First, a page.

"I think this book is kind of malleable. I''ve never really wanted
to put it away and be done with it forever -- the second I first
''finished'' it, I wanted to dig back in and change everything
around. So I''m looking forward to getting back into the text, and
straightening and focusing and deleting. Most of all, I''m thrilled
that Vintage will be letting me include all the cool chase scenes,
previously censored." -- Dave Eggers
The literary sensation of the year, a book that redefines both
family and narrative for the twenty-first century. A
Heartbreaking Work of Staggering Genius
is the moving
memoir of a college senior who, in the space of five weeks, loses
both of his parents to cancer and inherits his seven-year-old
brother. Here is an exhilarating debut that manages to be
simultaneously hilarious and wildly inventive as well as a deeply
heartfelt story of the love that holds a family together.
A Heartbreaking Work of Staggering Genius
instant classic that will be read in paperback for decades to
PAPERBACK EDITION -- 15% MORE STAGGERING - Eggers has written
15,000 additional words for the Vintage Canada edition, including
an entirely new appendix.
1. The material preceding the main text in this
book-called "front matter" in the publishing business-has been
entirely taken over by the author, including the usually very
official copyright page. Why might the publisher have allowed
Eggers to take this unconventional route? Why does Eggers work so
extensively at disrupting the formality of publication and his
status as an author?
2. On the copyright page we find the
statement, "This is a work of fiction"; and at the beginning of the
preface Eggers writes, "This is not, actually, a work of pure
nonfiction." What point is Eggers making by casting all these
doubts on the veracity of the book''s contents? In his discussion
about the current popularity of memoirs [pp. xxiÐxxiii], Eggers
admits that the book is a memoir but encourages his readers to
think of it as fiction. What is the difference, in a work of
literature, between fact and fiction, and does it matter?
3. In the remarkable acknowledgments section,
which is a brilliant critique and discussion of the book as a
whole, Eggers points out that "the success of a memoir . . . has a
lot to do with how appealing its narrator is" [p. xxvii]. What is
appealing about Eggers as a narrator?
4. Eggers notes that the first major theme of
the book is "The Unspoken Magic of Parental Disappearance" [p.
xxviii]. It is a psychological truism that most children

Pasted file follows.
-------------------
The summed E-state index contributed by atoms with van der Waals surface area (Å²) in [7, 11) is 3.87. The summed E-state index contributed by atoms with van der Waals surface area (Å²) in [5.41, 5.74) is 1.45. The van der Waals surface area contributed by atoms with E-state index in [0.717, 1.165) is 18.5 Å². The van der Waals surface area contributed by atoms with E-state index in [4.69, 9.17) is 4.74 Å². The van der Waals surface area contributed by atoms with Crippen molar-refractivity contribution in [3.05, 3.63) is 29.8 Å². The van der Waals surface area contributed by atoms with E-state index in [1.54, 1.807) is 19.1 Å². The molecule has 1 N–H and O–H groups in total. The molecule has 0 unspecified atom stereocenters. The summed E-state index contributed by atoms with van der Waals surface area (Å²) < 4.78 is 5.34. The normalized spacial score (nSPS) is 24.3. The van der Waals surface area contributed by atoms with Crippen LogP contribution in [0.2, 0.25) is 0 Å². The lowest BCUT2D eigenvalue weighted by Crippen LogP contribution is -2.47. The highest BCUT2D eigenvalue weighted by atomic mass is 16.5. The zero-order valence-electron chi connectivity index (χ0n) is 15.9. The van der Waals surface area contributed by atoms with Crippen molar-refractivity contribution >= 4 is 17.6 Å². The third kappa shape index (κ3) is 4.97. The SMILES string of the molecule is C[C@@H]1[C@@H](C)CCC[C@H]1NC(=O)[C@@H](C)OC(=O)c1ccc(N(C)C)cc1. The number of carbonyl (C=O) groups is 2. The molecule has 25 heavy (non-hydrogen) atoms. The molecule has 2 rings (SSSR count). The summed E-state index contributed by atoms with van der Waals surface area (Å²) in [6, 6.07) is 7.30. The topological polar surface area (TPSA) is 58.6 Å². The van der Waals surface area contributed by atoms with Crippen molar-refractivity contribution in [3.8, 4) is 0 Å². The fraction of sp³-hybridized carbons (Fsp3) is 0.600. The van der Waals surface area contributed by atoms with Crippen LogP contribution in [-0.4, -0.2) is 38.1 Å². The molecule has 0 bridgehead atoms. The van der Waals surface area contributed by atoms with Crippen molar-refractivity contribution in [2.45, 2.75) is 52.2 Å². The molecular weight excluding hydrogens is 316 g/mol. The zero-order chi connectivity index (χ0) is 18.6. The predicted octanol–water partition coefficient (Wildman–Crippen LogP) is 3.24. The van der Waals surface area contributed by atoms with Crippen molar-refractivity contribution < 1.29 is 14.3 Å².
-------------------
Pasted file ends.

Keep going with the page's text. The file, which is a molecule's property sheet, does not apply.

occasionally fantasize about being orphans, because parents often
stand in the way of their children''s desires. Along these lines,
Eggers admits that the loss of his parents is "accompanied by an
undeniable but then of course guilt-inducing sense of mobility, of
infinite possibility" [p. xxix]. Does he ever find a way to resolve
his conflicting emotions of grief and guilt?
5. If it is true, as Eggers points out, that he is not the first
person whose parents died or who was left with the care of a
sibling, what makes his story unique?
6. Eggers worries that because he is neither a woman nor a neat,
well-organized person [pp. 81, 99], people assume that he can''t
take care of Toph. Which aspects of Eggers'' parenting are most
admirable? Which are most comic? What are the benefits and
drawbacks of each aspect?
7. How do Eggers'' memories of his father compare to those about
his mother? To what degree are his feelings about his parents
resolved, or at least assuaged, through the act of writing this
8. Much of the central part of the book relates to the business
of launching and producing Might magazine. What does this
section reveal about the concerns, desires, and frustrations of
thoughtful, energetic twenty-somethings in contemporary
9. Eggers expresses ambivalence about having written this book
because he feels guilty about exploiting his family''s misfortune
and exposing a private matter to the public. Among the epigraphs
that Eggers considered, and then didn''t use, for the book are "Why
not just write what happened?" (R. Lowell) and "Ooh, look at me,
I''m Dave, I''m writing a book! With all my thoughts in it! La la
la!" (Christopher Eggers) [p. xvii]. How do these two epigraphs
crystallize the memoir writer''s dilemma?
10. Why does Eggers judge himself so harshly for returning to
the family''s old house in Lake Forest and for trying to retrieve
his mother''s ashes? Does the trip provide him and his story with a
sense of closure, or just the opposite? Is there a central
revelation to Eggers'' narrative, a strong sense of change or a
significant development? Or would you say, on the contrary, that
the book has the haphazardness and lack of structure that we find
in real life?
11. Eggers refers, half-jokingly, half-seriously, to himself and
Toph as "God''s tragic envoys" [p. 73]. Is it true, as Eggers
suggests, that tragic occurrences give those to whom they happen
the feeling of having been singled out for a special destiny? Is it
common among those who have suffered intensely to expect some sort
12. Recurring throughout the interview for
MTV''s The Real World [chapter VI] is the image of what Eggers
calls "the lattice." What does he mean by this, and does it amount
to a kind of spiritual belief on his part?